Meanwhile, Texas legislators began, as scheduled, a debate about allowing “open carry”—yes, until June, when the legislation passed, Texas was one of only six states in which firearms could not be carried openly. Governor Greg Abbott said: “The shoot-out occurred when we don’t have open carry, so obviously the current laws didn’t stop anything like that,” which is certainly true. Indeed, the shoot-out at Waco had nothing to do with any existing laws, but rather arose from the dynamics of a subculture broken apart by rivalry and hostility but united in its belief that it should be allowed to function to a considerable extent outside the government’s laws.

When we hear about events like this shoot-out, we’re inevitably reminded of how unpredictable our lives are, how vulnerable we are to the contingency of being in the wrong place at the wrong time. But we ought also to be reminded that we live in a society in which the government has only some of the guns, and in which a great many people think that the government exerts far too much power over their lives. And as long as that is the case, those of us who prefer to remain unarmed risk getting caught in the crossfire—perhaps quite literally. Another law recently passed by Texas legislators requires state colleges and universities to allow concealed weapons to be carried on campus. Officials at Baylor University, my employer, have said that concealed carry will not be permitted on campus, which is a relief. Too many ironies intrude when I contemplate discussing the philosophy of Thomas Hobbes with people who are packing heat.

As I write, the consequences of the shoot-out are unfolding, in a chaotic parody of process that will continue for months, probably years. The Mexican restaurant next door has sued Twin Peaks; Sergeant Swanton has promised that video evidence will prove that the Waco police did everything right; bikers are suing to prove that the police did a great deal wrong; prosecutors are preparing their cases; families are grieving their dead.

When I got back to town and drove past the shopping center, I saw that police had set up barriers around the Twin Peaks parking lot, and for several weeks there were always police cars parked there, though perhaps just for show, with no one in them. A bank of stadium lights had been towed into the lot, and when the sun went down they were trained on the restaurant to deter vandals and the overly curious. All the restaurant’s signs were removed, leaving the bare building. When the rest of the shopping center grew dark and quiet, and the lights so brightly illuminated this one small space, Twin Peaks looked like a weird unattended shrine.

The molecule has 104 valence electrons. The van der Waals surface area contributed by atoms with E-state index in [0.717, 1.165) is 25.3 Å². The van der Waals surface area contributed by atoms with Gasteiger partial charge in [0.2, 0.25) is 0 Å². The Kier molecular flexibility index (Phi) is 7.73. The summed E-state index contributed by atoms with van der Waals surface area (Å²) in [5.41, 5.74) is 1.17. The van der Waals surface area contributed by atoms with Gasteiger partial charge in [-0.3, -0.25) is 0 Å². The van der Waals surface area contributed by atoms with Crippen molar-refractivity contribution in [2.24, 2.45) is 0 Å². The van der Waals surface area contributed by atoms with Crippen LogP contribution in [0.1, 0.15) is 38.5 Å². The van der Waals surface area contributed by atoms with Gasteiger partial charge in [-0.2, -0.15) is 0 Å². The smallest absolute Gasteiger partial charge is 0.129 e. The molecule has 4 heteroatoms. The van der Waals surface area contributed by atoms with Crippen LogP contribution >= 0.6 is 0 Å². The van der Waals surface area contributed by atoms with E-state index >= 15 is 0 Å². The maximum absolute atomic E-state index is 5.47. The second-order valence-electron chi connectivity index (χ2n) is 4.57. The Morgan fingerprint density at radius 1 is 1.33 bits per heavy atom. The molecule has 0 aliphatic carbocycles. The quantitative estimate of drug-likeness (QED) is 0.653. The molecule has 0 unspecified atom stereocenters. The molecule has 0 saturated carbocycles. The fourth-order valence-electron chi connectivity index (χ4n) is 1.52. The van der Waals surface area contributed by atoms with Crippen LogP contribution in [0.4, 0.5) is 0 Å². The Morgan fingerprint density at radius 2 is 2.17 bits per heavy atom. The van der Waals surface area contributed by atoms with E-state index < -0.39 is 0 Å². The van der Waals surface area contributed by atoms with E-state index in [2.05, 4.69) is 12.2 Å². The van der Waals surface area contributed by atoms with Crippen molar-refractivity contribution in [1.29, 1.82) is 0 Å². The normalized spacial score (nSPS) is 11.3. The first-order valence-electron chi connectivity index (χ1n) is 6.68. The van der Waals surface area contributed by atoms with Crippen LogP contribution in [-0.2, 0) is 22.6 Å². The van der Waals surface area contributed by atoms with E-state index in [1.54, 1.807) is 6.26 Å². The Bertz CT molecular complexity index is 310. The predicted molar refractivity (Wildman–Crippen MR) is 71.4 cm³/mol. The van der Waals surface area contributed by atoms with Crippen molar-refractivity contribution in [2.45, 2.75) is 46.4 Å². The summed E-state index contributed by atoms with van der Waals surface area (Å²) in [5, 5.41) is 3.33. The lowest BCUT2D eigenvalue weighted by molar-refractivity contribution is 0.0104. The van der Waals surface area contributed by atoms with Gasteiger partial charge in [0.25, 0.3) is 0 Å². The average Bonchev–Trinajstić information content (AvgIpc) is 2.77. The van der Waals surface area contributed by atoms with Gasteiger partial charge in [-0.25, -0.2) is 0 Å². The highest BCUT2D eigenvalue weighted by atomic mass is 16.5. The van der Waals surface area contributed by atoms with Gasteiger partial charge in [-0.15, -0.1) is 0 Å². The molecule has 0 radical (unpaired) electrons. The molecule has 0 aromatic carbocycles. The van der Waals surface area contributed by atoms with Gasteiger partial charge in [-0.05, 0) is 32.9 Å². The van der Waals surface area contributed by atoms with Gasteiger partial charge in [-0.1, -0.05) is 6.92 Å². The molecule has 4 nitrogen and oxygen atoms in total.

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October 2018


The Printed Word in Peril·

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In February, at an event at the 92nd Street Y’s Unterberg Poetry Center in New York, while sharing the stage with my fellow British writer Martin Amis and discussing the impact of screen-based reading and bidirectional digital media on the Republic of Letters, I threw this query out to an audience that I estimate was about three hundred strong: “Have any of you been reading anything by Norman Mailer in the past year?” After a while, one hand went up, then another tentatively semi-elevated. Frankly I was surprised it was that many. Of course, there are good reasons why Mailer in particular should suffer posthumous obscurity with such alacrity: his brand of male essentialist braggadocio is arguably extraneous in the age of Trump, Weinstein, and fourth-wave feminism. Moreover, Mailer’s brilliance, such as it was, seemed, even at the time he wrote, to be sparks struck by a steely intellect against the tortuous rocks of a particular age, even though he labored tirelessly to the very end, principally as the booster of his own reputation.

It’s also true that, as J. G. Ballard sagely remarked, for a writer, death is always a career move, and for most of us the move is a demotion, as we’re simultaneously lowered into the grave and our works into the dustbin. But having noted all of the above, it remains the case that Mailer’s death coincided with another far greater extinction: that of the literary milieu in which he’d come to prominence and been sustained for decades. It’s a milieu that I hesitate to identify entirely with what’s understood by the ringing phrase “the Republic of Letters,” even though the overlap between the two was once great indeed; and I cannot be alone in wondering what will remain of the latter once the former, which not long ago seemed so very solid, has melted into air.